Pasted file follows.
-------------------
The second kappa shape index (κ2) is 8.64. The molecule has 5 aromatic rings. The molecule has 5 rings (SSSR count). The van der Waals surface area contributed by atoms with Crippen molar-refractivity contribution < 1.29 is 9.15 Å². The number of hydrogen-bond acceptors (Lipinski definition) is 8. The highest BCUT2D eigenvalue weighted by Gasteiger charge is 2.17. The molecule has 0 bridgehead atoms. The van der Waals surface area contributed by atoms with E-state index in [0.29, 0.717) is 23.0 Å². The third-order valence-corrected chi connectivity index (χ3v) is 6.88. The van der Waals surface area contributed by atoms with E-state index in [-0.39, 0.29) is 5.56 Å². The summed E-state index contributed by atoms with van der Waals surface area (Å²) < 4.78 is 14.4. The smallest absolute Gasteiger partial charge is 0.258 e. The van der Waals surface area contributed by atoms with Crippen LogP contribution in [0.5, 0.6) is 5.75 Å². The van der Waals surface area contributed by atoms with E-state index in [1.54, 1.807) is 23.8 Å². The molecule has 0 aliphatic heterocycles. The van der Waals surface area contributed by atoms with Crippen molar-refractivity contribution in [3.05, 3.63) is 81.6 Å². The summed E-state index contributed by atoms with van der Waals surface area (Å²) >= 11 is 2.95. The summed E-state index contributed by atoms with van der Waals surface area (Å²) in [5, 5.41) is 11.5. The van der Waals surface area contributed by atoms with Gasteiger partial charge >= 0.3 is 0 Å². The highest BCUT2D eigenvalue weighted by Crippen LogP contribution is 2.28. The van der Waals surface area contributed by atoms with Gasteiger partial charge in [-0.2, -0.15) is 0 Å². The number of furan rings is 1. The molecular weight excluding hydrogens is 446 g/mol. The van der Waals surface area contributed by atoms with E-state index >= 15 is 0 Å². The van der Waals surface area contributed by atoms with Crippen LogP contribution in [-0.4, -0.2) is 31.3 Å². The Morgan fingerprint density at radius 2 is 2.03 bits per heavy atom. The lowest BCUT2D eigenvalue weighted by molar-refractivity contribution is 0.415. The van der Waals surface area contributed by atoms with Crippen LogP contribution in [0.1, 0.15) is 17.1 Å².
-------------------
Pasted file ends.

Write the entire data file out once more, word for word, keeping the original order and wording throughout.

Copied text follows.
The second kappa shape index (κ2) is 8.64. The molecule has 5 aromatic rings. The molecule has 5 rings (SSSR count). The van der Waals surface area contributed by atoms with Crippen molar-refractivity contribution < 1.29 is 9.15 Å². The number of hydrogen-bond acceptors (Lipinski definition) is 8. The highest BCUT2D eigenvalue weighted by Gasteiger charge is 2.17. The molecule has 0 bridgehead atoms. The van der Waals surface area contributed by atoms with E-state index in [0.29, 0.717) is 23.0 Å². The third-order valence-corrected chi connectivity index (χ3v) is 6.88. The van der Waals surface area contributed by atoms with E-state index in [-0.39, 0.29) is 5.56 Å². The summed E-state index contributed by atoms with van der Waals surface area (Å²) < 4.78 is 14.4. The smallest absolute Gasteiger partial charge is 0.258 e. The van der Waals surface area contributed by atoms with Crippen LogP contribution in [0.5, 0.6) is 5.75 Å². The van der Waals surface area contributed by atoms with E-state index in [1.54, 1.807) is 23.8 Å². The molecule has 0 aliphatic heterocycles. The van der Waals surface area contributed by atoms with Crippen molar-refractivity contribution in [3.05, 3.63) is 81.6 Å². The summed E-state index contributed by atoms with van der Waals surface area (Å²) >= 11 is 2.95. The summed E-state index contributed by atoms with van der Waals surface area (Å²) in [5, 5.41) is 11.5. The van der Waals surface area contributed by atoms with Gasteiger partial charge >= 0.3 is 0 Å². The highest BCUT2D eigenvalue weighted by Crippen LogP contribution is 2.28. The van der Waals surface area contributed by atoms with Gasteiger partial charge in [-0.2, -0.15) is 0 Å². The number of furan rings is 1. The molecular weight excluding hydrogens is 446 g/mol. The van der Waals surface area contributed by atoms with E-state index >= 15 is 0 Å². The van der Waals surface area contributed by atoms with Crippen LogP contribution in [-0.4, -0.2) is 31.3 Å². The Morgan fingerprint density at radius 2 is 2.03 bits per heavy atom. The lowest BCUT2D eigenvalue weighted by molar-refractivity contribution is 0.415. The van der Waals surface area contributed by atoms with Crippen LogP contribution in [0.1, 0.15) is 17.1 Å².